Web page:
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KiwiWealth takes aim at Simplicity

KiwiWealth says some fund managers are shirking their duty when responsible investing gets ‘too hard’. 

Wednesday, August 7th 2019, 8:00AM 5 Comments

It says KiwiSaver members are unwittingly backing shady companies because some New Zealand investment funds are outsourcing management responsibilities to overseas fund managers.

Joe Bishop, Kiwi Wealth’s General Manager Customer, Product and Innovation, said fund managers that relied on low-cost passive index funds such as Vanguard were leaving investors exposed to companies with highly questionable, and even unlawful, records on environment, human rights and governance issues.

Simplicity chief executive Sam Stubbs said, last week, that "too hard" to make exclusions on human rights grounds.

He said New Zealand managers only have so much control over international investments. Simplicity invests in a Vanguard international equity fund which owns shares in Barrick Gold which has a chequered history.

However, Bishop says “KiwiSaver funds are being exposed to Barrick Gold via Vanguard’s ironically-named Ethically Conscious International Shares Index (see story here).  Barrick is a company that for years has been implicated in the abuse, rape and murder of workers and locals at a mine they operate in Tanzania. Similar allegations have been made about their operations in Papua New Guinea.

“The only tool the Vanguard funds have available to them is to exclude entire sectors from investment portfolios.  But what about individual companies that operate in sectors that aren’t excluded, but which have highly questionable, even unlawful, records?

“We dumped Barrick years ago, as did the New Zealand Super Fund. That Barrick is a dodgy operator comes as no surprise to us, nor should it to any other responsible New Zealand fund manager.  In our view, those who continue to invest in Barrick are either lazy, don’t care or both.

“That’s the benefit of managing members’ investments from here in New Zealand, based on what Kiwis want, rather than outsourcing decision-making.  We make the decisions on what we invest in and we can adjust our investments to suit the views of New Zealanders.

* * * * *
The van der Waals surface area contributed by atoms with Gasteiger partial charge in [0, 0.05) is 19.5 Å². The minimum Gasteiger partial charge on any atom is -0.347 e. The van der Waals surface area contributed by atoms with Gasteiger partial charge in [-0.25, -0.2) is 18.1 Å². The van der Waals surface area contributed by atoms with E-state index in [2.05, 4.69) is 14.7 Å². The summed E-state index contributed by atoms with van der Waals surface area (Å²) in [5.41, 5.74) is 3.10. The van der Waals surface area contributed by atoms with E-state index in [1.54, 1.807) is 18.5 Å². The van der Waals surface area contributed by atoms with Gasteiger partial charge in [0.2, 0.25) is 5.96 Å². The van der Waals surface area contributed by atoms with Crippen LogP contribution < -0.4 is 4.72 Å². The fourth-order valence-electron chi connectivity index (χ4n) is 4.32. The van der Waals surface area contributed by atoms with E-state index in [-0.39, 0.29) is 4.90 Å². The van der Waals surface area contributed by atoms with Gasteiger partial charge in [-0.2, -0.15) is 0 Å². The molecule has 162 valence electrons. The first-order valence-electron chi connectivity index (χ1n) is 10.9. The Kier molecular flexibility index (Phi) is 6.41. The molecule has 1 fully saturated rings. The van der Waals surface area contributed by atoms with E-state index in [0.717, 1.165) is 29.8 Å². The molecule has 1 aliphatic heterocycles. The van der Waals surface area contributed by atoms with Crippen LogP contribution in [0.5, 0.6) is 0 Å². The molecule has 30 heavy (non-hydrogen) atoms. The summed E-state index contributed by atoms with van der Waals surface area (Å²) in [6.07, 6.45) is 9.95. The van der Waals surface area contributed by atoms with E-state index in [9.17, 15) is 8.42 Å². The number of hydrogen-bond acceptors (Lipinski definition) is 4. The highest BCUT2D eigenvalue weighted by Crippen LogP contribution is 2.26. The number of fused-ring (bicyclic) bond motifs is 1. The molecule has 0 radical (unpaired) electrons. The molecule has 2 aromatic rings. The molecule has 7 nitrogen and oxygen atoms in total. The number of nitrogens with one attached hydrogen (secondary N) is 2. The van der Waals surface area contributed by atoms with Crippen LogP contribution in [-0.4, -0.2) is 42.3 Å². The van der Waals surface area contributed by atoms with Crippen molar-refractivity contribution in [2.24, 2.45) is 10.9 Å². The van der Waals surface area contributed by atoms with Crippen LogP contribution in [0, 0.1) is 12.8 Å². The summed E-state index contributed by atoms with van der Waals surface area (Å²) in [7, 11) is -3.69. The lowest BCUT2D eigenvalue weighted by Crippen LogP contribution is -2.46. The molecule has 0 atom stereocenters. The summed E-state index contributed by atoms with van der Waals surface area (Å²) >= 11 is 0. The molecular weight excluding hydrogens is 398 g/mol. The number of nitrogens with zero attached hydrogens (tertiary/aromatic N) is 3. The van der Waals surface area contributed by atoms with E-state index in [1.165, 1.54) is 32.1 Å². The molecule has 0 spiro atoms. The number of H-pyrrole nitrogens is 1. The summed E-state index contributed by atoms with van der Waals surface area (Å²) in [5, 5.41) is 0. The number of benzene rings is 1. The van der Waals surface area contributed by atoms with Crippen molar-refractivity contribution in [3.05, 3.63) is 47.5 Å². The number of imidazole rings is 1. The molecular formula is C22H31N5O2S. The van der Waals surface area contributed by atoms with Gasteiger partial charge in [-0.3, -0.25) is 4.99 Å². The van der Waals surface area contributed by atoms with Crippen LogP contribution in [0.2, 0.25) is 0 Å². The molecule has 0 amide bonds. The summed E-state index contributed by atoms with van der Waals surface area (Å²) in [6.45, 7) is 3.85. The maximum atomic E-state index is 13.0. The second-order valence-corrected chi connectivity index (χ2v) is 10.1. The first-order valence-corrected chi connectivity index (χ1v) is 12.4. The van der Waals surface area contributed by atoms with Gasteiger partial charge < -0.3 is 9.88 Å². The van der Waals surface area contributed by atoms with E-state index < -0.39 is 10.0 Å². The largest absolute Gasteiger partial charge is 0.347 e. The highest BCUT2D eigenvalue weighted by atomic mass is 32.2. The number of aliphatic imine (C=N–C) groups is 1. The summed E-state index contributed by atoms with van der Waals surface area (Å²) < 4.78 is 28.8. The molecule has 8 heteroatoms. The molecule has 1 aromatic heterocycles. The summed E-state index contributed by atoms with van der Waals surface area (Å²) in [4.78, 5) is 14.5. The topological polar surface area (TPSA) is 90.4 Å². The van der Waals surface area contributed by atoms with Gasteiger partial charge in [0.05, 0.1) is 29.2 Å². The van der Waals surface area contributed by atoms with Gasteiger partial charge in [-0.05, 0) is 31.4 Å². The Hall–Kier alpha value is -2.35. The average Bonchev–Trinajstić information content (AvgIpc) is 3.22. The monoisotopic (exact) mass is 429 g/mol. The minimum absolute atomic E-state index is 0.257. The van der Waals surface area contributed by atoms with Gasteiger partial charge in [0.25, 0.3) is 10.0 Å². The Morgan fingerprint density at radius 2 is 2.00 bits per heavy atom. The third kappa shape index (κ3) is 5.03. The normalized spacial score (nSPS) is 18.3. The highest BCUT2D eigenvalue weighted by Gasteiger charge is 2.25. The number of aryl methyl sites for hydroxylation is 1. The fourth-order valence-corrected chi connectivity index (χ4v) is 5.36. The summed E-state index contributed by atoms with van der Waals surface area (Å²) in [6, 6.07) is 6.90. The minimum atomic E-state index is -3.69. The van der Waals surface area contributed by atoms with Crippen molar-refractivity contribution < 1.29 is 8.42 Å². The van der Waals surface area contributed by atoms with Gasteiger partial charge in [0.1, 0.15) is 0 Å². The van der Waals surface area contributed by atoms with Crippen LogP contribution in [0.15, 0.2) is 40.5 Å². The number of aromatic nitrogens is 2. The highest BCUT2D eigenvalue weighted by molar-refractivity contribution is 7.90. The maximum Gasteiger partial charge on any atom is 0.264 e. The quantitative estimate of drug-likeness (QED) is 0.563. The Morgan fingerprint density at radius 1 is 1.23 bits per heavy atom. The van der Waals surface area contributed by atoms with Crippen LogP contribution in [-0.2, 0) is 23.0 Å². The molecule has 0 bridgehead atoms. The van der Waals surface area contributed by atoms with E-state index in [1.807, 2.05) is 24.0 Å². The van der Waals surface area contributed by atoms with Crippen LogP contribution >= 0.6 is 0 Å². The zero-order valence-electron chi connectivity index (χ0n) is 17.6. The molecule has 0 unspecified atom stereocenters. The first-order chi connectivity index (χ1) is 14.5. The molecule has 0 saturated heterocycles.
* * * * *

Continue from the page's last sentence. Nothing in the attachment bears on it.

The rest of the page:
“The tools are there.  All it takes is a bit of extra work to research and to implement – precisely the skills investors want from their fund manager.

“Our view is that responsible investing is sadly becoming a bit of a box-ticking exercise or a marketing play.  Statements that profess responsible investment values may get a cheap headline, but the talk hasn’t necessarily been followed up with action – at the expense of doing good for both investors and the planet.

“For fund managers to absolve themselves of their responsible investing duties because it’s ‘too hard’ is, we think, frankly shameful.  Kiwis deserve more.”

Tags: kiwi wealth KiwiSaver Rob Everett Sam Stubbs Simplicity

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Comments from our readers

On 7 August 2019 at 3:40 pm John Milner said:
Sadly the last sentence is probably even more appropriate for those managers like Simplicity that use Responsible Investing as a platform to promote themselves. If "too hard" means they don't have the infrastructure to manage this, perhaps they need to review their pricing which again they use as a platform for promotion. You can't have it both ways Mr Stubbs.
On 7 August 2019 at 6:30 pm AndyB said:
Yea.. Sorry Stubbsy. Almost three years ago you opened the door to the munitions investing saga and told us other managers where mismanaging their clients money whilst at the same time overcharging on fees.

Now you are saying what?... "the fees aren't enough to be able to do our job properly"... "It's not practical to review every investment"

You have changed your tune a bit in three years.... very easy to be principled when you don't have to do the work... but now you have an inkling of the work (and resources) required, its all too hard.

On 8 August 2019 at 8:49 am Brent Sheather said:
The fact that individuals perception of responsible investing can change so dramatically depending upon the institution for whom they work says everything that there needs to be said about the double standards and duplicity of the whole responsible investing scene.

RI, in the retail space anyway is more often than not an excuse for high fees and underperformance. Far better to invest widely, save on fees, collect the sin premium and donate the savings to a genuine charity i.e. not a fund manager promoting responsible investing.
On 8 August 2019 at 7:20 pm Michael Gray said:
The academic research is very supportive of the benefits of ESG, particularly at the company level. No reason why retail investors cannot access these benefits at a fair fee level.
It is a matter of implementation and approach taken. This is an ongoing challenge, not the least because of the variance in company data, index providers will likely continue to find this as a struggle, active managers can integrate into their investment processes.
Changing attitudes toward RI probably reflects rushing into it without a solid philosophical position and/or an unawareness of the commitment required.
On 9 August 2019 at 8:28 am Pragmatic said:
I share Brent Sheather’s cynicism around RI. In the rush to defend various ESG/RI requests, the majority of industry players have come out with elaborate marketing projects that contain limited substance. These tend to be over-priced, and ill conceived. While Michael Gray’s evidence is correct, this tends to apply to those entities who apply their ESG/RI values with rigour.

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